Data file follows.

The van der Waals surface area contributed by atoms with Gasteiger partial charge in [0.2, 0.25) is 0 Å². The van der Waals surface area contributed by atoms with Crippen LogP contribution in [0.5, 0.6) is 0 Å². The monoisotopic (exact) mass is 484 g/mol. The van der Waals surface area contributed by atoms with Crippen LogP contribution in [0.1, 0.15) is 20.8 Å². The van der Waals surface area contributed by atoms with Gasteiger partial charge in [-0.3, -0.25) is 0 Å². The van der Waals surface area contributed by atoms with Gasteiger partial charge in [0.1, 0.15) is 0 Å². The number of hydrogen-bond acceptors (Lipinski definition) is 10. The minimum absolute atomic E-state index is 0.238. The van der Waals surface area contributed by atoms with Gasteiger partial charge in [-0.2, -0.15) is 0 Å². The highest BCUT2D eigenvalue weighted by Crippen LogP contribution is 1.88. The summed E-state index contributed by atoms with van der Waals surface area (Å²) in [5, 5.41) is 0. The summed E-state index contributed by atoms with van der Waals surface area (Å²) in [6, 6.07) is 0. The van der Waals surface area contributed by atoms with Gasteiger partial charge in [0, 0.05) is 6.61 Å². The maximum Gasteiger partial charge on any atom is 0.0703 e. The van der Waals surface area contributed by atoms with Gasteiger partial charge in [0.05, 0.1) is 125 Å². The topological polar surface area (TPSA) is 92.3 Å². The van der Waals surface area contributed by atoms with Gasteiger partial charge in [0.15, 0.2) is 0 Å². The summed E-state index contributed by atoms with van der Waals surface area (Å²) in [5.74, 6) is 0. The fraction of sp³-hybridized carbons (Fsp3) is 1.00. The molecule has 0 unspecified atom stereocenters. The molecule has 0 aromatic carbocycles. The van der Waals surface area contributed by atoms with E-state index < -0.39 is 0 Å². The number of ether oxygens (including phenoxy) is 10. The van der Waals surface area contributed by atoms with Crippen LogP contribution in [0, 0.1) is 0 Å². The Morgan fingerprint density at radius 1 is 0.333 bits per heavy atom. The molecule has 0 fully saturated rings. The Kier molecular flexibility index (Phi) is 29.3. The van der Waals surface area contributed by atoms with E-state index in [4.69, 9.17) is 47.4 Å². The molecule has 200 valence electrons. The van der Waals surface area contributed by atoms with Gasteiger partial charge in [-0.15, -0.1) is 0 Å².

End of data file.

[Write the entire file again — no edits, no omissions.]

The van der Waals surface area contributed by atoms with Gasteiger partial charge in [0.2, 0.25) is 0 Å². The van der Waals surface area contributed by atoms with Crippen LogP contribution in [0.5, 0.6) is 0 Å². The monoisotopic (exact) mass is 484 g/mol. The van der Waals surface area contributed by atoms with Crippen LogP contribution in [0.1, 0.15) is 20.8 Å². The van der Waals surface area contributed by atoms with Gasteiger partial charge in [-0.3, -0.25) is 0 Å². The van der Waals surface area contributed by atoms with Gasteiger partial charge in [0.1, 0.15) is 0 Å². The number of hydrogen-bond acceptors (Lipinski definition) is 10. The minimum absolute atomic E-state index is 0.238. The van der Waals surface area contributed by atoms with Gasteiger partial charge in [-0.2, -0.15) is 0 Å². The highest BCUT2D eigenvalue weighted by Crippen LogP contribution is 1.88. The summed E-state index contributed by atoms with van der Waals surface area (Å²) in [5, 5.41) is 0. The summed E-state index contributed by atoms with van der Waals surface area (Å²) in [6, 6.07) is 0. The van der Waals surface area contributed by atoms with Gasteiger partial charge in [0, 0.05) is 6.61 Å². The maximum Gasteiger partial charge on any atom is 0.0703 e. The van der Waals surface area contributed by atoms with Gasteiger partial charge in [0.05, 0.1) is 125 Å². The topological polar surface area (TPSA) is 92.3 Å². The van der Waals surface area contributed by atoms with Gasteiger partial charge in [0.15, 0.2) is 0 Å². The summed E-state index contributed by atoms with van der Waals surface area (Å²) in [5.74, 6) is 0. The fraction of sp³-hybridized carbons (Fsp3) is 1.00. The molecule has 0 unspecified atom stereocenters. The molecule has 0 aromatic carbocycles. The van der Waals surface area contributed by atoms with E-state index < -0.39 is 0 Å². The number of ether oxygens (including phenoxy) is 10. The van der Waals surface area contributed by atoms with Crippen LogP contribution in [0, 0.1) is 0 Å². The Morgan fingerprint density at radius 1 is 0.333 bits per heavy atom. The molecule has 0 fully saturated rings. The Kier molecular flexibility index (Phi) is 29.3. The van der Waals surface area contributed by atoms with E-state index in [4.69, 9.17) is 47.4 Å². The molecule has 200 valence electrons. The van der Waals surface area contributed by atoms with Gasteiger partial charge in [-0.15, -0.1) is 0 Å².